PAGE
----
The Law of the Octave is the first step in understanding how the frequencies of the Universe are vibrationally organized. The fact that any frequency, doubled or halved, is a re-expression of the original frequency suggests the beginning of some kind of fractal movement. We have a place to return to and begin again; a place that comes around again later. The next step in understanding how frequencies are organized involves adding the fundamental frequency to itself over and over again. This creates a beautiful and repetitive frequency pattern that expands The Law of the Octave into what is often referred to as Nature’s Chord.
Nature’s Chord is the same as the Harmonic Overtone series, which I have written about before. To get a really good idea how alchemical these tones are, you have to know their history. A long ago deep listener named Pythagoras was walking through town and heard the clanging hammers of metalsmiths. Then he really listened to the clanging and realized he was hearing high pitches when the small hammers were used and lower pitches when the large hammers were used. Then he tightened a string and noticed that dividing the string in particular ratio relationships created these beautiful harmonics.
With the string tightened to a particular tone when plucked – lets say an A (at 220 Hz), Pythagoras discovered that vibrating half the string gave an octave higher version of the same tone A (now at 440 Hz). When 2/3 of the string was vibrated the tone will be E, which is the fifth interval from A and vibrates at 660 Hz – 220+220+220. When the next 220 gets added, we are back at the octave. Simply amazing!
And on it goes, each iteration of the initial frequency, reveals another harmonic. After the A octave at 800 Hz comes the C# at 1100 Hz – this is a third above the fundamental tone. The Harmonic Overtone series has risen three octaves so far, and in that span has revealed the root chord structure for any music – the fundamental frequency, the third and the fifth. So, in our example, the A Major chord has been revealed through the harmonics inherent in the note we call A: A C# E.
Another overtone that comes out in the third octave is the flatted seventh. So, along with the root chord, we also get a nod to the seventh and its place in the most beautiful chord structures. The fourth octave reveals most of the remaining diatonic tones from the second, to the raised fourth, to the natural seventh. All of the tones we know in our most familiar musics are laid out in the first four octaves of the Harmonic Overtone series. The number of overtones per octave doubles with each successive octave, so the next octave after the fourth octave would have 16 overtones and the next 32. At these levels the harmonics are so varied, close together, and difficult to hear that discrete pitches disappear into a percussive wash of sound.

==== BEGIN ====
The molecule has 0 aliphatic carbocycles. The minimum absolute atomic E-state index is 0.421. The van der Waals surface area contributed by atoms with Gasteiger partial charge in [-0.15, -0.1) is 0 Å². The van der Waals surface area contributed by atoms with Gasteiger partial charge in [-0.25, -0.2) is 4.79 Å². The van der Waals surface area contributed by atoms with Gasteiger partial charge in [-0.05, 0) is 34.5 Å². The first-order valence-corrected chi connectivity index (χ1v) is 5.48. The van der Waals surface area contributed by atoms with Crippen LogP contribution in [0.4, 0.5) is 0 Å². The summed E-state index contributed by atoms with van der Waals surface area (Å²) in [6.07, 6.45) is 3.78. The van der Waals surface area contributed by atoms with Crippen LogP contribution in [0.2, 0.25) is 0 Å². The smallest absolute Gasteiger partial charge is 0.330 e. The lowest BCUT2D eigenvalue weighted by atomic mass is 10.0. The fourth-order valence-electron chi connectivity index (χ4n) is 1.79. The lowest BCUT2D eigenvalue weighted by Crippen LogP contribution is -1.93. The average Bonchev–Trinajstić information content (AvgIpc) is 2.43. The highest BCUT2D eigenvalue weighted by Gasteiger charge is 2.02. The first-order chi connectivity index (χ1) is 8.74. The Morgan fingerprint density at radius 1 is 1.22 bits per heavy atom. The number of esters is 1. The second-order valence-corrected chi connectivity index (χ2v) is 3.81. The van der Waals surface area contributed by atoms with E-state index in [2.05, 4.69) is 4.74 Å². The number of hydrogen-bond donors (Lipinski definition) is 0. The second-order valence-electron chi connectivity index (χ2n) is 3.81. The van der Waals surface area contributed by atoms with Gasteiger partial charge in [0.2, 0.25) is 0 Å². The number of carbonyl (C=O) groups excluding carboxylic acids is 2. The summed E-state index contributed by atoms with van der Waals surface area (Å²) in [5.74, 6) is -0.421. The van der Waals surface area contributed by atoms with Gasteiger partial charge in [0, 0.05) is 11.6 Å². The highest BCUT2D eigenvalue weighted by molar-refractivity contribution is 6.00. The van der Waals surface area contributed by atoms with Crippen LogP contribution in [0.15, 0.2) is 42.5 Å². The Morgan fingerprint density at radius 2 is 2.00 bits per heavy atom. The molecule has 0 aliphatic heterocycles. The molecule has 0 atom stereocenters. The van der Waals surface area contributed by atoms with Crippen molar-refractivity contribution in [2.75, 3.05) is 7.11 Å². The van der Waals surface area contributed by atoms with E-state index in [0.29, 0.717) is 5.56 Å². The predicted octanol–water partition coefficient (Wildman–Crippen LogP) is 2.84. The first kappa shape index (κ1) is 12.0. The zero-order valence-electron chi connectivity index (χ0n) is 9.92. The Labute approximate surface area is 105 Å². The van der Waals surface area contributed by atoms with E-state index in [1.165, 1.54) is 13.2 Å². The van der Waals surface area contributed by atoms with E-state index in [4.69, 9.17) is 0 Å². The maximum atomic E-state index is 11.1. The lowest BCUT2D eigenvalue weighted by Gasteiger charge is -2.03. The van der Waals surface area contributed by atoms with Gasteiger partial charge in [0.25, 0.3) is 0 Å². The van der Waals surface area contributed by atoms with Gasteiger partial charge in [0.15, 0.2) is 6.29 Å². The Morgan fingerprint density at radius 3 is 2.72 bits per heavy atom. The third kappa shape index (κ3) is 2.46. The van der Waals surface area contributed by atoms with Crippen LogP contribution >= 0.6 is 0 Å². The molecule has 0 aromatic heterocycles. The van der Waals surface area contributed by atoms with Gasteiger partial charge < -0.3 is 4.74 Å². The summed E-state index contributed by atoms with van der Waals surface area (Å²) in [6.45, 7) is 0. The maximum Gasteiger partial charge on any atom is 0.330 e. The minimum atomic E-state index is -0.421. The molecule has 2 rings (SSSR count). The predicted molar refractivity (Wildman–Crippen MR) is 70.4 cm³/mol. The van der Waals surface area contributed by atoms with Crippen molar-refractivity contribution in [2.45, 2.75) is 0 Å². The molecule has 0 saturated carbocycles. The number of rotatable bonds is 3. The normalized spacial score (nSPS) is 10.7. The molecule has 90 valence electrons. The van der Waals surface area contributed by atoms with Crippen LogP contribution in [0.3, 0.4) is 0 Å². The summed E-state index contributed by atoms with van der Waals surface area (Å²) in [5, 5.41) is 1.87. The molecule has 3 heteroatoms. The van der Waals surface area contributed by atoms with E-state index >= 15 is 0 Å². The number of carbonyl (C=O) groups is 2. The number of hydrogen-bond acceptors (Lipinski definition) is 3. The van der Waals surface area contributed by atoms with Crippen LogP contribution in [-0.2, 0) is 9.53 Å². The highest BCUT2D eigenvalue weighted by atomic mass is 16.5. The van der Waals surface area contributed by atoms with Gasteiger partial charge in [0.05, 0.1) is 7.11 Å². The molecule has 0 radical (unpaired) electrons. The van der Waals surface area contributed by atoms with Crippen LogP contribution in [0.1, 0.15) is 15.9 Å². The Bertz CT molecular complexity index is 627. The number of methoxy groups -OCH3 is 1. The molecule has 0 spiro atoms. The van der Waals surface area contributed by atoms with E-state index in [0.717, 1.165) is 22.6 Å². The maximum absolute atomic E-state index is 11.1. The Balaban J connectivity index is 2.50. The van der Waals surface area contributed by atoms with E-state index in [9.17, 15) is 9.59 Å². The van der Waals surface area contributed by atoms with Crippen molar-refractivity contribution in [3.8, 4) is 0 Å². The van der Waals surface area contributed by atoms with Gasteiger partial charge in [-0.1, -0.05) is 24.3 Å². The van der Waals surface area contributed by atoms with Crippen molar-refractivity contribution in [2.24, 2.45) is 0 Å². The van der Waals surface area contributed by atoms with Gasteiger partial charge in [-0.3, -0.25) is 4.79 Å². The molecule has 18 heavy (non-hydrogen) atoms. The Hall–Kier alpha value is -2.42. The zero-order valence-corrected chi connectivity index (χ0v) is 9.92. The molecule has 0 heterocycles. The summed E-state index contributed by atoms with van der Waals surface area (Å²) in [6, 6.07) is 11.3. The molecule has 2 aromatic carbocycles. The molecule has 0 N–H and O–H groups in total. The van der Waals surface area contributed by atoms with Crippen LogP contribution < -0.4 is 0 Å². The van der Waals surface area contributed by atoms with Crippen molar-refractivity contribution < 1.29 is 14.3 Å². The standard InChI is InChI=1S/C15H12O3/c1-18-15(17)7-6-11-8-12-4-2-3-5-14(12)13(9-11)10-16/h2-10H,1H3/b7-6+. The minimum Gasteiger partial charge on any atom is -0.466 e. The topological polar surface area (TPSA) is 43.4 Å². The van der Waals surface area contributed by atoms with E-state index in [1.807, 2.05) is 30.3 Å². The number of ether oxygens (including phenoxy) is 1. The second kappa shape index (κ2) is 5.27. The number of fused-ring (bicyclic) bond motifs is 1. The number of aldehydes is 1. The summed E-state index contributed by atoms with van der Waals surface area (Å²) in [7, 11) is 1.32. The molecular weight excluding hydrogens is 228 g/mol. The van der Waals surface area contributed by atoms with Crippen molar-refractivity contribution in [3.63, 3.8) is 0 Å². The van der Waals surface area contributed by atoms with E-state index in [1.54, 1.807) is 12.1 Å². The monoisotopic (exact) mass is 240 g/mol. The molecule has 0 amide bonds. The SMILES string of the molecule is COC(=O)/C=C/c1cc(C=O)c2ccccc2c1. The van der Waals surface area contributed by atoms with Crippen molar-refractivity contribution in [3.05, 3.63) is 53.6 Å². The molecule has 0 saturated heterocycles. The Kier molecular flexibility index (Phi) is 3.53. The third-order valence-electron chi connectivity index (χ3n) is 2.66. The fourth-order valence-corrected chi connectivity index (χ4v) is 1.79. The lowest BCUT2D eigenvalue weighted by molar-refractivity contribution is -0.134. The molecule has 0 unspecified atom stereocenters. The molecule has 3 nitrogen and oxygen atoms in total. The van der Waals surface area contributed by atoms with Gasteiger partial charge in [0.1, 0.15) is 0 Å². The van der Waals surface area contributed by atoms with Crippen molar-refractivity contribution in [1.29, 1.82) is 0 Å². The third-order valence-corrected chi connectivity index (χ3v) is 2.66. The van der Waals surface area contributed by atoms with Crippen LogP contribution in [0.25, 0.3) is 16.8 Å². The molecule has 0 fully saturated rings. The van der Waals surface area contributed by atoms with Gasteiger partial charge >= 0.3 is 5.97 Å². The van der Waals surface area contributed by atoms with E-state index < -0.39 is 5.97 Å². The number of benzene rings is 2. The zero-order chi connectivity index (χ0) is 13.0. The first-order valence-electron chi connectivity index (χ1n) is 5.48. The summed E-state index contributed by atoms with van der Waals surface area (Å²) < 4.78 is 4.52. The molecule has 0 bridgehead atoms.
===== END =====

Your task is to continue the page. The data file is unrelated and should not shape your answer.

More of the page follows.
The amazing relevance of this chord to everythingyou hear is difficult to comprehend on first pass. The Law of the Octave and Nature’s Chord are undeniably present and absolutely inscrutable – wherever there is atmosphere, Nature’s Chord exists in potential. It is a preset pattern that awaits a disturbance to set it in motion. The disturbance moves the atmosphere and Nature’s Chord presents this disturbance to our ears in a beautiful harmonic package. The harmonic framework springs forth from the primary tones of all the sounds you hear. Each sound is characterized by the amount of and the “mix” of harmonics. Nature’s Chord is easily heard in strings, pipes, the voice – anything that can support a standing wave vibration and thus maintain a pitch. The mix gets less melodic when the waves are less harmonic and more dense. It is Nature’s Chord that renders what is known as timbre. Timbre is the “color” of sound and as easily recognized as red, blue, green, a knock on the door, your lover’s voice.
Recently, I was studying voices on a sonogram and saw the overtone series in each person’s speaking voice. Most everyone has a fundamental tone around which their vocal inflection patterns dance. Here is a photo of a voice in the key of F:
The bottom line is F, the next line up is the re-expressed octave F, the next line is C the fifth overtone for F, the next the octave again and so on. Look in the upper right corner and you can see the “pitch bin” for where the cursor is pointing: F F C – Nature’s Chord made flesh!